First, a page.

The business community is far from united on the matter. Some groups, including the Maryland and Montgomery County chambers of commerce, back an increase, provided the money is spent on transportation projects.

But other businesspeople oppose a tax hike, saying it would cut into their bottom line. For example, Bob Perini said raising the gas tax by 10 cents per gallon would cost his Gaithersburg water-delivery company, DrinkMore Water, from $500 to $800 per month.

Free transit, more productivity

At least one prominent executive in the region says an increase in the gas tax is not only necessary but can spawn other initiatives to increase productivity, such as free and better mass transit.

Jack Garson, founder of Bethesda law firm Garson Claxton and a member over the years of various state, county and regional advisory boards, said raising the gasoline tax is only fair, “so that all of the costs of driving are borne by drivers. This will increase the cost of driving to an amount that more closely approximates the true expenses created by driving.”

Some of the newly generated revenues should go to improving and building roads, he said.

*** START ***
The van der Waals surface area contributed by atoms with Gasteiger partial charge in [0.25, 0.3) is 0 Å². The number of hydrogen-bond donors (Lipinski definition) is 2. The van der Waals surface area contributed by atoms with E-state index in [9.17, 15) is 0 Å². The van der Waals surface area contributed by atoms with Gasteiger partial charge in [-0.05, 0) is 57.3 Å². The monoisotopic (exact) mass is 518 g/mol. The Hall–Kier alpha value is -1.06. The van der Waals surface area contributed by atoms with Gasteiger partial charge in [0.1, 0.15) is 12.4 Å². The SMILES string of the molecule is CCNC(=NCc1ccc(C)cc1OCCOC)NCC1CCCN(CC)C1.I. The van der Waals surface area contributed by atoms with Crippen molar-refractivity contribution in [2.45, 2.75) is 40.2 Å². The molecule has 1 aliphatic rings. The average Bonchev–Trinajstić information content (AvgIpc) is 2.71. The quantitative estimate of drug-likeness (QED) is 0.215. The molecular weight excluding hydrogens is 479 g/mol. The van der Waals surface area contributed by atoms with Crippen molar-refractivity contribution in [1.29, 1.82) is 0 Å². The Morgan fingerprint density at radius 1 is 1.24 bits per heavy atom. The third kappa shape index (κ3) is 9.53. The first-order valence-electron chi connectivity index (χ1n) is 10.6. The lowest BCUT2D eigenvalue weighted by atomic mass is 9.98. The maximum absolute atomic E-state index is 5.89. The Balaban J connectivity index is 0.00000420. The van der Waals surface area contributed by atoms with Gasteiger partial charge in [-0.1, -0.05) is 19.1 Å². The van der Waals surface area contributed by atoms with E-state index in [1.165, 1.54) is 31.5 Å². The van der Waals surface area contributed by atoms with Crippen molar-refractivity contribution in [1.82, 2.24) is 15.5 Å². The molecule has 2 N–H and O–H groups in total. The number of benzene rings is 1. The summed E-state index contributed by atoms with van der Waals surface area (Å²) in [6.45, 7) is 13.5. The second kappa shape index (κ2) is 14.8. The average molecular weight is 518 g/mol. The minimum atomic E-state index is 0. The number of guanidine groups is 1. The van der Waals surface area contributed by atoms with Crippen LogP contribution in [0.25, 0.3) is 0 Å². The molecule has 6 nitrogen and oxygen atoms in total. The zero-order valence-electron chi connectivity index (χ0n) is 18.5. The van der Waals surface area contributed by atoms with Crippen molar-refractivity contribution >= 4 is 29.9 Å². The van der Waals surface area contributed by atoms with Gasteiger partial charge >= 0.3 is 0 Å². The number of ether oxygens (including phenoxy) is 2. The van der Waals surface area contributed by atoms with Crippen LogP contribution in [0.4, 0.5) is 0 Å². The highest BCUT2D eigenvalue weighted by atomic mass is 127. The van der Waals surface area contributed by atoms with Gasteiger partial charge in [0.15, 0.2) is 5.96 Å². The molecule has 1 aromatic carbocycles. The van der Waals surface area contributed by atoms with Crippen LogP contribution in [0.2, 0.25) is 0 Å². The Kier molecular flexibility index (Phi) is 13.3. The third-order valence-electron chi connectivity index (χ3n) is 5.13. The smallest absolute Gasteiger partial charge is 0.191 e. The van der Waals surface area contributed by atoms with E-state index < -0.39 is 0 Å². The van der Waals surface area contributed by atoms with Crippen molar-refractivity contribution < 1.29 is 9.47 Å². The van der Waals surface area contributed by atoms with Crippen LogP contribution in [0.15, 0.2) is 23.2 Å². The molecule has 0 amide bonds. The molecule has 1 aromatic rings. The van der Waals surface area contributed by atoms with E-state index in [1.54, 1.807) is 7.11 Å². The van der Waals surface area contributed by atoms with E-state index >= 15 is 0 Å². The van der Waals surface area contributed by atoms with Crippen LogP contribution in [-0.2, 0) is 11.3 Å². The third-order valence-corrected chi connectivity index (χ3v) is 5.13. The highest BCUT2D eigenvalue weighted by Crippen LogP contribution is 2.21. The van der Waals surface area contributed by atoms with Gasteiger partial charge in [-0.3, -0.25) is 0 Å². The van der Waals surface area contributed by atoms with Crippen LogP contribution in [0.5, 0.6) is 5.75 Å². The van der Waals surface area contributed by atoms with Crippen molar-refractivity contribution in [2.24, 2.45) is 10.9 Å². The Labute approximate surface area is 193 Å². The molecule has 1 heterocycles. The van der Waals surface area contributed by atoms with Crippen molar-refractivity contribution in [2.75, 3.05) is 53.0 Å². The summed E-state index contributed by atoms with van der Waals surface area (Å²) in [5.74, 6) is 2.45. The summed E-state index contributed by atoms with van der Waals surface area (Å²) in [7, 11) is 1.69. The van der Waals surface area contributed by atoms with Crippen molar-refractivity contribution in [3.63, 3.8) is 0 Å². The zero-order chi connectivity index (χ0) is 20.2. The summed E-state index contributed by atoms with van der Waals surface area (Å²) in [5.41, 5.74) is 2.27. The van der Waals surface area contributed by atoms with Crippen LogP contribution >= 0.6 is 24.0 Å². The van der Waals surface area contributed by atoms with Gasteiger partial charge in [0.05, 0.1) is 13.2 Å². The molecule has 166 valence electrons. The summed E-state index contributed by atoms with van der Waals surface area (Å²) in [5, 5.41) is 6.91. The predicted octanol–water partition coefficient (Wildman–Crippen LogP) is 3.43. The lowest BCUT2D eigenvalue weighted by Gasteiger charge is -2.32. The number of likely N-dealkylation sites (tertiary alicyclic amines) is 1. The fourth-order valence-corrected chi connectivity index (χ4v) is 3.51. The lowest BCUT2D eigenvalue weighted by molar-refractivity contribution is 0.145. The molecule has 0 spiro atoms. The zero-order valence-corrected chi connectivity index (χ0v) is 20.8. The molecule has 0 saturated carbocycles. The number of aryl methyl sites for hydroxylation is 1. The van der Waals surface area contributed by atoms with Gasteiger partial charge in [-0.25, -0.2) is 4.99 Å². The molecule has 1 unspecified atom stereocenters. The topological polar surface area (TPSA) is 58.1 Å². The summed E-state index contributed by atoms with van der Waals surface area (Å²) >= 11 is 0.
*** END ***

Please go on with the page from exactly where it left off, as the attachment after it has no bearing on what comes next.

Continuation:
“But I would devote a large share to improving and constructing mass transit, especially subway systems. I would entirely eliminate the fee to users of the subways and run the trains on a 24/7 continuous basis,” Garson said.

Mass transit routes should be “dramatically extended ... This would result in increased usage, eliminate the costs associated with personnel and equipment for the collection of subway fees, [and] enhance productivity as businesses and society at large would have a new, round-the-clock means of traveling vast distances,” he said.

“It would potentially be the equivalent of a new Internet for people, not data. Free mass transit all of the time would produce all kinds of new business and new ways of doing business,” Garson said. “Similarly, the reduction in road congestion would then reduce time lost in traffic and the wear and tear on, and need for, new roads."

The region’s transportation system simply is outdated, Stanley said.

“We have largely built an infrastructure geared to a growth model that has persisted beyond its time, resulting in a network of roads and utilities that either need replacement or are near their due date,” he said.

Beyond the trust fund model for revamping the transportation system, the private sector has a role to play, too, said David L. Winstead, a lawyer with Ballard Spahr and former state transportation secretary.

Winstead pointed out that although shoring up the Transportation Trust Fund must be addressed in the 2012 legislative session, “there is an excellent example in the White Flint Partnership to provide innovative transportation improvements such as rapid transit, which will bring jobs, growth, taxes and amenities” to Rockville.

The partnership “has agreed to fund $280 million in infrastructure with the buildout of the White Flint Sector Plan, matched by $152 million of county funds,” Winstead said. “This public-private approach is a part of the solution for the county and Maryland's transportation needs in the future, as well as serving as a national model.”